The judge found that the Works Agreement was entered into by Mr. Darsey on behalf of Erith and by Mr. Murphy on behalf of MWL. The judge concluded that the fact that the invoices submitted in October 2014 by Erith in respect of the services provided were made out to MWL was "strong evidence" that both parties considered the agreement to be with MWL (not Mr. Murphy). This is despite the fact that the funds paid out to Erith from MWL were funds provided by Mr. Murphy which had been deposited into MWL's account. Furthermore, Mr. Darsey had accepted in cross-examination that the initial agreement for waste removal services was with MWL.

Erith had relied on the terms of the sale and purchase proposal sent by Mr Darsey to Mr Murphy on 27 October 2014 as evidence that Mr Murphy accepted personal responsibility for payment. Erith stated that as owner of the site and the business, Mr. Murphy would have all purchase monies paid to him. There was a provision in this proposal for £600,000 to be deferred for twelve months as a contingency against sums owed to Erith in respect of the waste removal services. Erith argued that the inclusion of such contingency in respect of sums otherwise payable to Mr Murphy indicated that Mr Murphy would be liable for such sums. If, as anticipated by the parties at that time, the sale and purchase agreement were concluded, the costs of the waste removal would be deducted from the contingency. If the transaction did not proceed, Mr Murphy would pay the sums due in respect of those services.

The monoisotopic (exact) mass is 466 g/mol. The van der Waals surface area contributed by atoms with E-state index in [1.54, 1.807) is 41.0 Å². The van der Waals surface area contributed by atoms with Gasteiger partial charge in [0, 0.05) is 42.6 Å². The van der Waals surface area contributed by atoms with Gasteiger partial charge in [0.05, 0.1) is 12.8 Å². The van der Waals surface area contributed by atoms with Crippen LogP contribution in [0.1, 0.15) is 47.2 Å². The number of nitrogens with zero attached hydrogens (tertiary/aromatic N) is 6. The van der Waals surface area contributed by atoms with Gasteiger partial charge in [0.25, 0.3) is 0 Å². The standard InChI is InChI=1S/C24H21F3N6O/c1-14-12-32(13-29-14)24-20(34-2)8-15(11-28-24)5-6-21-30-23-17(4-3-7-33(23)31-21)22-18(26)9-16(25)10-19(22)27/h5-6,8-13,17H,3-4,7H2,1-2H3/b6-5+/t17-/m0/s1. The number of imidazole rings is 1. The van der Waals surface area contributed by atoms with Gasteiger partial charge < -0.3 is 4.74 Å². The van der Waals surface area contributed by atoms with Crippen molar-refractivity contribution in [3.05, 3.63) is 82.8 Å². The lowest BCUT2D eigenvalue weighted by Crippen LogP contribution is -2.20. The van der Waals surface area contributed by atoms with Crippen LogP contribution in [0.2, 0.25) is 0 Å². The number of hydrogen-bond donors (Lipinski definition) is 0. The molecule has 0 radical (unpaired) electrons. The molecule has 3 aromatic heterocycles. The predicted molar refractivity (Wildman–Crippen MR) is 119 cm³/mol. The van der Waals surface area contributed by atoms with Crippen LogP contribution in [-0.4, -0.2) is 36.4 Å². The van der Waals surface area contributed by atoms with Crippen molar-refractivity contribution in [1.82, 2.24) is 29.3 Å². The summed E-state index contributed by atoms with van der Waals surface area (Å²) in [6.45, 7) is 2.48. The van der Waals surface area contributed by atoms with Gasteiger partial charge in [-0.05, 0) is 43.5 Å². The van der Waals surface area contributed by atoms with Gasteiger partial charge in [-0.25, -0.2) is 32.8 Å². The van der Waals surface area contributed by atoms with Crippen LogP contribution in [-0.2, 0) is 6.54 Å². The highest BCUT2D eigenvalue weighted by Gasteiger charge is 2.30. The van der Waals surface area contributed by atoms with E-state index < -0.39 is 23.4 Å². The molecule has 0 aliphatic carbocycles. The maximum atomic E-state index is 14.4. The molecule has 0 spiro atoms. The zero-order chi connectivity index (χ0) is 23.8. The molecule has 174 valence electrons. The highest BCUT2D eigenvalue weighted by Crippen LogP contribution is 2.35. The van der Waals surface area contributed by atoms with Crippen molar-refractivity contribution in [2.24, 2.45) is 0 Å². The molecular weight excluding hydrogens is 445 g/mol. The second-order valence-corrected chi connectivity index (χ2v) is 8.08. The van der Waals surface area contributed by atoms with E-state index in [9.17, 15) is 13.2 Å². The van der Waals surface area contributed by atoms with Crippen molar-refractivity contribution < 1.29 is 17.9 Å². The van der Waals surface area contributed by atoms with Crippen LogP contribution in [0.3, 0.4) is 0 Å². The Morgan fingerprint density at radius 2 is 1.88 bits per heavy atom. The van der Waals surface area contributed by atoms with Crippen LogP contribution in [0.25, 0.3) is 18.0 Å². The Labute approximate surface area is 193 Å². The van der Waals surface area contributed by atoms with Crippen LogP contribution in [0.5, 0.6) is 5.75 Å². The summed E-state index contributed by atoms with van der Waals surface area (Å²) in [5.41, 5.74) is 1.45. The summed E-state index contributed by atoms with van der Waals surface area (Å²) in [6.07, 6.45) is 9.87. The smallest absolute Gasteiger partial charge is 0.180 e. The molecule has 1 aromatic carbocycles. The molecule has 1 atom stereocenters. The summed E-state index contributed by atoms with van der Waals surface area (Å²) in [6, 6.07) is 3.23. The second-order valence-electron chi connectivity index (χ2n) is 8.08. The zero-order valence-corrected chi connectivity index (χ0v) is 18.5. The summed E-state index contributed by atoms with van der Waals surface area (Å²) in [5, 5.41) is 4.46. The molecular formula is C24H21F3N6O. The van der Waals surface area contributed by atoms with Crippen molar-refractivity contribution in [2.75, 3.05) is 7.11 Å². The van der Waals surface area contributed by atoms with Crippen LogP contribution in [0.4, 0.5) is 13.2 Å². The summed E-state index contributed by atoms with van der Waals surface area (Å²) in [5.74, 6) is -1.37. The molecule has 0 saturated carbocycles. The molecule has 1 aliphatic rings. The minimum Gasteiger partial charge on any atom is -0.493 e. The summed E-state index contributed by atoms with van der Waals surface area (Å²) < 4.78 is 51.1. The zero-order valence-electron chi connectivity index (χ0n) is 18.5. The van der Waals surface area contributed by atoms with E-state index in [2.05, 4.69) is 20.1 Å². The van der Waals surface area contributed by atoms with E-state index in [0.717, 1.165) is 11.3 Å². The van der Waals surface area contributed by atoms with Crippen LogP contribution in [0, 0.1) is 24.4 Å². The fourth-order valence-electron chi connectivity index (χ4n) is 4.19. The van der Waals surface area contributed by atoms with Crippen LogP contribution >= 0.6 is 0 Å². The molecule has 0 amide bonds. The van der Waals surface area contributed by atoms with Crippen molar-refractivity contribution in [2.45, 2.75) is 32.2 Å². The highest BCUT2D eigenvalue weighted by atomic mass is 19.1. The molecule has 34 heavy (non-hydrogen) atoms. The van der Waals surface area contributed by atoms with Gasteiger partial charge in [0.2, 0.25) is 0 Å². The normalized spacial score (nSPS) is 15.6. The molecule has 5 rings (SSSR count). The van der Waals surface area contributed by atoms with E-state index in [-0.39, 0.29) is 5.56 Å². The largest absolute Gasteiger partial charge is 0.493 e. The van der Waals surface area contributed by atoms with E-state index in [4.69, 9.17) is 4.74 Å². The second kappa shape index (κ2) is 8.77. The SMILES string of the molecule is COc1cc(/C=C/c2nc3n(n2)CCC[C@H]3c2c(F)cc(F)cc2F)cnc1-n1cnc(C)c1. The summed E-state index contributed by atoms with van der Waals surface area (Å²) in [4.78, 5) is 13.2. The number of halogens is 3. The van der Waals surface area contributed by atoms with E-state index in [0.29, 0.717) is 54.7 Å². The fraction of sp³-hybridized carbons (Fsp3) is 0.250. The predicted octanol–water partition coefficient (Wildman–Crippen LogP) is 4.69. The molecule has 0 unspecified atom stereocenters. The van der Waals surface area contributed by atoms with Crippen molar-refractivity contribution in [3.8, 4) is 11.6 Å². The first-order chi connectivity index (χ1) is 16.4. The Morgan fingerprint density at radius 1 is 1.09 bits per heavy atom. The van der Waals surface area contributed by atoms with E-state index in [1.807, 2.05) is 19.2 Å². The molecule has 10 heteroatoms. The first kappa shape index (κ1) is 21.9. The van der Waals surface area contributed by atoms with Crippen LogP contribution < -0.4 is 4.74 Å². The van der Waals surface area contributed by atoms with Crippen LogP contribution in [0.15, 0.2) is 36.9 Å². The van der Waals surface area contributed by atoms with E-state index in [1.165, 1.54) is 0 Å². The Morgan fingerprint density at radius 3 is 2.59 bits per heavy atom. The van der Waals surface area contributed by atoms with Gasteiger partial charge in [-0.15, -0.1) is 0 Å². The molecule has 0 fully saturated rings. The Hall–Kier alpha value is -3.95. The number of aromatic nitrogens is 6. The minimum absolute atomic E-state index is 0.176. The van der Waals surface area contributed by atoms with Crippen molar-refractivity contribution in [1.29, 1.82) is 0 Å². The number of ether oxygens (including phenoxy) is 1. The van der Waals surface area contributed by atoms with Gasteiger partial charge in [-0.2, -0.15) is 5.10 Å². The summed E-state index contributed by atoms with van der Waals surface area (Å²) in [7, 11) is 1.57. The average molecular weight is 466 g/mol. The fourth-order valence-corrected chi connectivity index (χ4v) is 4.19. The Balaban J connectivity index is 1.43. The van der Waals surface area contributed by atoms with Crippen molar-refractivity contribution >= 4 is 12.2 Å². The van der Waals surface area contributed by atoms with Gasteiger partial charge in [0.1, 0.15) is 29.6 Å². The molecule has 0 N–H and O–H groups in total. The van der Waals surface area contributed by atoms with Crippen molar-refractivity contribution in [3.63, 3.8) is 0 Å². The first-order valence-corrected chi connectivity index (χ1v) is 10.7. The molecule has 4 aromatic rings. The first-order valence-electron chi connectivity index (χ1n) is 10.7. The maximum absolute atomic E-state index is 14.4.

By late 2014 into early 2015, just before the parties' negotiations broke down and the sale fell through, the proposed agreement had been that Erith would purchase the site only as Mr. Darsey had concerns about the financial condition of the business. In an e-mail from Mr Pini of HSBC dated 5 December 2014 (which was not contradicted by Erith when received) it was stated that the contingency of £600,000 would be held against the purchase price for the business only and would not affect the purchase price of the land, which was £3 million. This was also reflected in the terms of a revised proposal for the sale of the land without the business in January 2015, which remained at £3 million i.e. it was not affected by any of the site clearance costs. The judge therefore disregarded this aspect of Erith's claim.